Senator Bucco was among those who spoke out against renaming Columbus Day at last Thursday’s raucous board meeting. He said he was heartened that the school calendar may restore the names of all state and federal holidays.
“If they want to add Indigenous Peoples’ Day to the calendar, then by all means do it,” he said. “But don’t violate Italian Americans’ civil rights by removing only them.”
Columbus Day has been celebrated as a federal holiday on the second Monday of October since 1971, according to the Library of Congress, but has been observed for centuries. The first recorded celebration was in New York City in 1792. In 1892, then-President Benjamin Harrison issued a proclamation that recommended local celebrations, in part in response to anti-Catholic and anti-Italian sentiments and the murder of 11 Sicilian men in New Orleans.
New York and New Jersey are home to the country’s largest populations of residents who identify as Italian American.
Ten miles north of Randolph, a section of Interstate Route 80 is named Christopher Columbus Highway.
“You can’t revise history,” said State Senator Joseph Pennacchio, a Republican who has been a vocal supporter of retaining the Columbus Day holiday and statues honoring the controversial explorer.
Though Columbus, who is thought to have been born in Genoa, Italy, but sailed for Spain, is often credited with discovering America, he never actually set foot on the continental United States. Millions of people were already living in North America in 1492 and those opposed to naming the holiday in Columbus’s honor note that his journey encouraged centuries of exploitation of Native Americans.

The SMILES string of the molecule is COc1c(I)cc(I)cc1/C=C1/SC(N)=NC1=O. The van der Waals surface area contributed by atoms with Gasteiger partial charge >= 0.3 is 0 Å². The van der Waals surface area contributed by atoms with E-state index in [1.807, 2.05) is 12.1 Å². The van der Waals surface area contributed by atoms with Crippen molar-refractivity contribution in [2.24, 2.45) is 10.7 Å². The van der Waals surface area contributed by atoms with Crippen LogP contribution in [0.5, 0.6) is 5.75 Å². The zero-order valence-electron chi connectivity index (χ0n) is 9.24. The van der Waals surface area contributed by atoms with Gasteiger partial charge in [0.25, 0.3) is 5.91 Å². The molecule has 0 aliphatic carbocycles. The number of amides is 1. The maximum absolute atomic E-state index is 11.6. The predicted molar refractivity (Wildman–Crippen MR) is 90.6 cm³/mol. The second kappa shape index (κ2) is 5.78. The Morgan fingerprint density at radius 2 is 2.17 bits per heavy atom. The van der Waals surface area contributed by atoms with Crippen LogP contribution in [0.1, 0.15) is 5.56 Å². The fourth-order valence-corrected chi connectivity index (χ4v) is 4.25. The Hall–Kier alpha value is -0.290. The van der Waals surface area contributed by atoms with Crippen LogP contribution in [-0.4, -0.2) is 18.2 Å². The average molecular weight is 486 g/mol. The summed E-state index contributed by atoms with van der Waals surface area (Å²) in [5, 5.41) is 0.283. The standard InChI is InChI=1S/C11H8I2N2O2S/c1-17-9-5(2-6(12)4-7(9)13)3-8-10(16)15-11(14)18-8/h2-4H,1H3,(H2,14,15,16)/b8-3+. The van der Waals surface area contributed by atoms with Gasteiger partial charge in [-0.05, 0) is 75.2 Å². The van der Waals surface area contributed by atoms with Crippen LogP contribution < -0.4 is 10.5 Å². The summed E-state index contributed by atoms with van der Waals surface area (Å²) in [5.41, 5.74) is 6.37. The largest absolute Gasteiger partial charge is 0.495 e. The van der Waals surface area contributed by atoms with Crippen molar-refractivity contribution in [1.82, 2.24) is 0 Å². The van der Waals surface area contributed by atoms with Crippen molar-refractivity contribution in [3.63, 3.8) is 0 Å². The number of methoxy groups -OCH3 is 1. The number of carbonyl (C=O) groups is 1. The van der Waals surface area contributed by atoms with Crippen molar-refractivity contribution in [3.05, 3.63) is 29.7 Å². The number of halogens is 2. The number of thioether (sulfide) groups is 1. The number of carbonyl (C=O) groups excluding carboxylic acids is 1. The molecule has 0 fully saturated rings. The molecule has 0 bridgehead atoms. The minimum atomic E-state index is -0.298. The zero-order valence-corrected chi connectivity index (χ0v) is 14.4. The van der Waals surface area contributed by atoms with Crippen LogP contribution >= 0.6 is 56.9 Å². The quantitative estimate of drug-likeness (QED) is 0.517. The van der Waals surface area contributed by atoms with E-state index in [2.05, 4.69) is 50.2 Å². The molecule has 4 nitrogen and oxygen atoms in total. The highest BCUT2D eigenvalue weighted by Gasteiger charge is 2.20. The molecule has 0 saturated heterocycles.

Dr. Wilson said that Columbus’s significant contributions to exploration and trade should be taught alongside his role in enslaving original inhabitants of the islands he colonized.
“I think we don’t understand the true Columbus because we never did,” he said. “We learned the poem and we never went beyond that.”
In 1990, South Dakota became the first state to rename the holiday Native American Day.
At least five other states and 130 cities and towns have since renamed the holiday in honor of Indigenous people, and governors of several other states have issued executive orders that remove Columbus Day from state calendars.
In New Jersey, Newark and Princeton observe Indigenous Peoples’ Day but a statewide effort last year to rename Columbus Day collapsed; New York City still holds the largest Columbus Day parade in the country.
In October 2019, as Gov. Andrew M. Cuomo of New York and Bill de Blasio, the mayor of New York City, marched in the parade, Native Americans gathered for a two-day celebration on Randalls Island.
A similar Indigenous Peoples Day in New York City is scheduled for October, in a year that also saw the country’s first Native American appointed to a Cabinet-level agency. Deb Haaland, a congressional representative from New Mexico and a Laguna Pueblo citizen, took over the Interior Department in March.
It is unclear what will be decided on Monday when the Randolph school board meets. The resolution under consideration states, in part, that the district will revert to the school calendar “as it existed prior to the board’s May 13, 2021, meeting,” and add any additional state and federal holidays that had not been listed.
On Friday, for example, New Jersey will recognize Juneteenth as a holiday for the first time, in commemoration of the end of slavery in the United States.
Senator Pennacchio, who is Italian and grew up in Brooklyn, said he had fought to preserve Columbus Day as a way to recognize Italian Americans’ significant contributions to the country.
“It’s a symbol,” he said, “of the hard work that Italian Americans put into this country.”